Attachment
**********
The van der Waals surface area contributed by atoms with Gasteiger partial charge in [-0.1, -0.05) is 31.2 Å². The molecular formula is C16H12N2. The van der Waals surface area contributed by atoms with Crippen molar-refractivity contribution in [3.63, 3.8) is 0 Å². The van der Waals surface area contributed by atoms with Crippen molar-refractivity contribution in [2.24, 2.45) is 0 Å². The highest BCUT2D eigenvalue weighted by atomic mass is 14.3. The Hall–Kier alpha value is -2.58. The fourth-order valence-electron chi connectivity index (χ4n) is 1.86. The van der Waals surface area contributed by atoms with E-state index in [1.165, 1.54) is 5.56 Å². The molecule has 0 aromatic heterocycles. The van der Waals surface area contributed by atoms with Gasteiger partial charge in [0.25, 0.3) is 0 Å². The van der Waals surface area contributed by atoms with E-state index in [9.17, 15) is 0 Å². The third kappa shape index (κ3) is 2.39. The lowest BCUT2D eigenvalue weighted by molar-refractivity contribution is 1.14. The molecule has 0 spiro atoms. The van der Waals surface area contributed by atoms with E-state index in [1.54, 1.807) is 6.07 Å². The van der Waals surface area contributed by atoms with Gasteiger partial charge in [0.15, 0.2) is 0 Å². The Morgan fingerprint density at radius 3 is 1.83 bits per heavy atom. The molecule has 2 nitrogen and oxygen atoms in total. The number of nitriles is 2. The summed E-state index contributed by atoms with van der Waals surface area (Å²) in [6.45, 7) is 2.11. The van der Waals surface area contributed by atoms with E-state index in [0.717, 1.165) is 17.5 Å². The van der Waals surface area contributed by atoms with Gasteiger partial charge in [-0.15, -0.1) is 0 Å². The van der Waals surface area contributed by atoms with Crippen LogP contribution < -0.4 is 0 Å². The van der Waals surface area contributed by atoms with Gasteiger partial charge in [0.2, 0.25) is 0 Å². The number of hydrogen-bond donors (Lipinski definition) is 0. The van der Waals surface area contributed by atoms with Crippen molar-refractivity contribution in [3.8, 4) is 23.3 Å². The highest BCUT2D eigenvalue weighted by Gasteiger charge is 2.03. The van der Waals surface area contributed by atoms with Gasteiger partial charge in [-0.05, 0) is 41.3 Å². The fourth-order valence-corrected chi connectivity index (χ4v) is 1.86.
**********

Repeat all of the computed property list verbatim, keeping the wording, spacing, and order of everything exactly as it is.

The van der Waals surface area contributed by atoms with Gasteiger partial charge in [-0.1, -0.05) is 31.2 Å². The molecular formula is C16H12N2. The van der Waals surface area contributed by atoms with Crippen molar-refractivity contribution in [3.63, 3.8) is 0 Å². The van der Waals surface area contributed by atoms with Crippen molar-refractivity contribution in [2.24, 2.45) is 0 Å². The highest BCUT2D eigenvalue weighted by atomic mass is 14.3. The Hall–Kier alpha value is -2.58. The fourth-order valence-electron chi connectivity index (χ4n) is 1.86. The van der Waals surface area contributed by atoms with E-state index in [1.165, 1.54) is 5.56 Å². The molecule has 0 aromatic heterocycles. The van der Waals surface area contributed by atoms with Gasteiger partial charge in [0.25, 0.3) is 0 Å². The van der Waals surface area contributed by atoms with E-state index in [9.17, 15) is 0 Å². The third kappa shape index (κ3) is 2.39. The lowest BCUT2D eigenvalue weighted by molar-refractivity contribution is 1.14. The molecule has 0 spiro atoms. The van der Waals surface area contributed by atoms with E-state index in [1.54, 1.807) is 6.07 Å². The van der Waals surface area contributed by atoms with Gasteiger partial charge in [0.15, 0.2) is 0 Å². The Morgan fingerprint density at radius 3 is 1.83 bits per heavy atom. The molecule has 2 nitrogen and oxygen atoms in total. The number of nitriles is 2. The summed E-state index contributed by atoms with van der Waals surface area (Å²) in [6.45, 7) is 2.11. The van der Waals surface area contributed by atoms with E-state index in [0.717, 1.165) is 17.5 Å². The van der Waals surface area contributed by atoms with Gasteiger partial charge in [-0.15, -0.1) is 0 Å². The van der Waals surface area contributed by atoms with Crippen LogP contribution < -0.4 is 0 Å². The van der Waals surface area contributed by atoms with Gasteiger partial charge in [0.2, 0.25) is 0 Å². The number of hydrogen-bond donors (Lipinski definition) is 0. The van der Waals surface area contributed by atoms with Crippen molar-refractivity contribution in [3.8, 4) is 23.3 Å². The highest BCUT2D eigenvalue weighted by Gasteiger charge is 2.03. The van der Waals surface area contributed by atoms with Gasteiger partial charge in [-0.05, 0) is 41.3 Å². The fourth-order valence-corrected chi connectivity index (χ4v) is 1.86.